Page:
Last week my brilliant friend and colleague Paula Boyle shared a list of ways to ensure a mediocre life and career with the group we were working with:
1 – Stay in your Comfort Zone
Our comfort zone is a space where we feel safe and relatively competent. The space beyond mediocrity requires a journey through risk, discomfort and learning new skills on the way to excellence. Unless we are willing to embrace the discomfort zone, we will never find it.
2 – Partly believe in yourself, but remember to criticise yourself regularly
If we don’t believe in ourselves, why would anyone else? These first two on this list create a catch 22, that we have to break out of. If we stay in our comfort zone it makes it harder to create the evidence of something for ourselves or others to believe in. If we don’t believe in ourselves there does not seem to be much point in going out of our comfort zone. We have to regularly break out of this catch 22 to make this experiment called life worth pursuing.
2- Blame other people for your problems / feelings / experience / life
Every time we blame others, we fail to recognise responsibility and every time we fail to recognise our own responsibility for our problems or feelings we fail to learn. Every time we fail to learn we are condemned to going around that problem/feeling/experience/life loop again until we learn the lesson it is sharing with us. Each time around the loop the lesson typically gets harsher and more painful. The more sensitised we can become to the learning opportunities the less pain we will experience.
3 – Work at a job you don’t like because it pays the mortgage / your family and friends approve / it will look good on your CV
I wrote a whole book about this ten years ago – remarkably it is still available. Suffice to quote Steve Jobs inspirational speech at Stamford – “You’ve got to find what you love. And that is as true for your work as it is for your lovers. Your work is going to fill a large part of your life, and the only way to be truly satisfied is to do what you believe is great work. And the only way to do great work is to love what you do. If you haven’t found it yet, keep looking. Don’t settle. As with all matters of the heart, you’ll know when you find it. And, like any great relationship, it just gets better and better as the years roll on. So keep looking until you find it. Don’t settle.”. If you have not seen it yet – or for a while – watch it here.
4 – Never, ever stand out or draw attention to yourself
Most of us were taught pretty successfully at school that standing out was a route to ridicule and exclusion. This is a lesson everyone who has been excellent at anything has either unlearned or avoided. It is not about being attention seeking, but it is absolutely about being willing to stand out when the situation demands it or when the opportunity arises. We are all faced with situations where we can choose to step up or to step back, every time we step up we grow as a person, every time we step back we shrink – unless we learn not to step back next time.
5 – When you fail, don’t ever try again
Honda, Churchill and Eddison are all quoted on the essential importance of moving on from failures and trying again. There is a good reason why people we regards as icons of excellence show signs of determination, even pig headedness – there is great value in persisting with something that we believe in passionately, in learning the lessons from every failure adapting and trying again. There is very little value in just giving up and deciding that something is either impossible or we are not capable from the evidence or just a few failures.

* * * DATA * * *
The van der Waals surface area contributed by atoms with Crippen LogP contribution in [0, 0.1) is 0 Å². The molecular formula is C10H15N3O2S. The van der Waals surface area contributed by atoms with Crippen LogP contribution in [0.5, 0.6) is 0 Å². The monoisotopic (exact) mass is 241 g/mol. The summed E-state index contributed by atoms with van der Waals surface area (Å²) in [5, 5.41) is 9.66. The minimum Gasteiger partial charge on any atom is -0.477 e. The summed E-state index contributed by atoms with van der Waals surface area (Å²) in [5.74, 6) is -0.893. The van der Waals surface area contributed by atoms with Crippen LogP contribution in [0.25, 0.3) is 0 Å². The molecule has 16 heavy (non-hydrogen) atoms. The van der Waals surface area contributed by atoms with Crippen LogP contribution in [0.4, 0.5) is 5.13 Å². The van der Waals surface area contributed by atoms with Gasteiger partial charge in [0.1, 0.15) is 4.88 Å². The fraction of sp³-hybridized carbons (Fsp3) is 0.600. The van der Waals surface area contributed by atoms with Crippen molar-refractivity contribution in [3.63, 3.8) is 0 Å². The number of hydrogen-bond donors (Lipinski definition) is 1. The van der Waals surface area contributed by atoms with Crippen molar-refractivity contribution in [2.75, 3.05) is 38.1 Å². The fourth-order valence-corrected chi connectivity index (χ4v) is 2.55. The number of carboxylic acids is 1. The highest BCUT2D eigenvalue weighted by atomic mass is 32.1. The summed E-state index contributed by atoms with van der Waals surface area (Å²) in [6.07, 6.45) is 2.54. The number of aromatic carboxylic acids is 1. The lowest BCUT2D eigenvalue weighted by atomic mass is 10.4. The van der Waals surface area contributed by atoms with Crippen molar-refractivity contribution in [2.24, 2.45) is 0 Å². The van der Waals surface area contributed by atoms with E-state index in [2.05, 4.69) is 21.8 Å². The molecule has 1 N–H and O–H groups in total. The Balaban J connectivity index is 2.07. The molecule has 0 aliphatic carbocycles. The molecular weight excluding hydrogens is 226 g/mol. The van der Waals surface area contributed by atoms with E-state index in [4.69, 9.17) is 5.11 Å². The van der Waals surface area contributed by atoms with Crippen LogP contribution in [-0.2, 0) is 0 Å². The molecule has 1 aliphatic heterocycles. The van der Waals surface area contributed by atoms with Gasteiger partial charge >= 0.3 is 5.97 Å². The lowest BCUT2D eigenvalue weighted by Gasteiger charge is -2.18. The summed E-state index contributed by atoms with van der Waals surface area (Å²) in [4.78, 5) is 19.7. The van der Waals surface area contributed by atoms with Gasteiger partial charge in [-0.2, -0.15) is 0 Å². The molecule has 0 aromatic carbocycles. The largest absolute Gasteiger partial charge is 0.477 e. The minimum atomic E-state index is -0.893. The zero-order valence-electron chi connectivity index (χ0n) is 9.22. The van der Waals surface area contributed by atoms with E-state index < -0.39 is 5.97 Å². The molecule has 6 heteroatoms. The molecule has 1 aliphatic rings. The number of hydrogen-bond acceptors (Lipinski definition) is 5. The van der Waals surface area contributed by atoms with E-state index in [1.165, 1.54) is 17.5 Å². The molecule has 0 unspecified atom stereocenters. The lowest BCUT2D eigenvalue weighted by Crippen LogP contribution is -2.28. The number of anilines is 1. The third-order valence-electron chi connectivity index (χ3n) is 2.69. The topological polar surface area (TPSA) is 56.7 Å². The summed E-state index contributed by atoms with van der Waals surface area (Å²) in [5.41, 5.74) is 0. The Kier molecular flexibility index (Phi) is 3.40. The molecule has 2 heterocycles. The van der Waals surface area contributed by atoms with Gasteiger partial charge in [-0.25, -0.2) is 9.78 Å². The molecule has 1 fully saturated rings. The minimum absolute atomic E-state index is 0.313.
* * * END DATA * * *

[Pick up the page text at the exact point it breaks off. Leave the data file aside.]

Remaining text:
6 – Refuse to believe that you are more powerful, talented and capable than you could ever imagine.
The simple act of believing makes an immense difference on its own. Belief is transformative and in most cases has to come before reality or change. As Henry Ford said – “If you think you can, or you think you can’t – you are probably right.”
7 – Do believe that anyone who thinks you are brilliant is an idiot and not to be trusted.
In most cases when people are critical of us, they are talking about themselves not us. People who are genuinely thinking of us and have some valuable advice for us will find a kind and constructive (not critical) way of communicating it. Listen to those who are teaching us from a place of love and positiveness, avoid believing those who are trying to make themselves feel more confident, by making others look bad.
8 – Wholeheartedly believe that people generally, and you specifically, can’t really change
Anyone who is not a psychopath can change. All we need to do to change is to take responsibility for our feelings and experiences, be willing to learn from them and to replace habits that do not work for us with new habits based on what we have learned.
9 – Try to be perfect
Perfection is an illusion. Striving for it makes failure inevitable every time and while we must not be beaten by failure, it is demoralising, especially if there is no way of avoiding it. Replace perfection with “the best I can do right now” and then be willing to learn, develop and improve. The flip of this is that when we do delude ourselves into believing that we have achieved perfection – there is no longer any room for improvement, hubris sets in and, ultimately, we fail.
10 – Be cynical, and share your cynicism with everyone you meet
Cynicism is the enemy of belief (see above). It kills belief in ourselves and in others. Be aware of and sensitive to your own cynicism. If you catch yourself being cynical stop yourself and replace it with being constructive. If you find cynicism in others – challenge it or just avoid the cynics and find more constructive collaborators.
If you think this is helpful – please share it as widely as you can. A world where everyone learned these simple tenets and made them into habits would be a better place.
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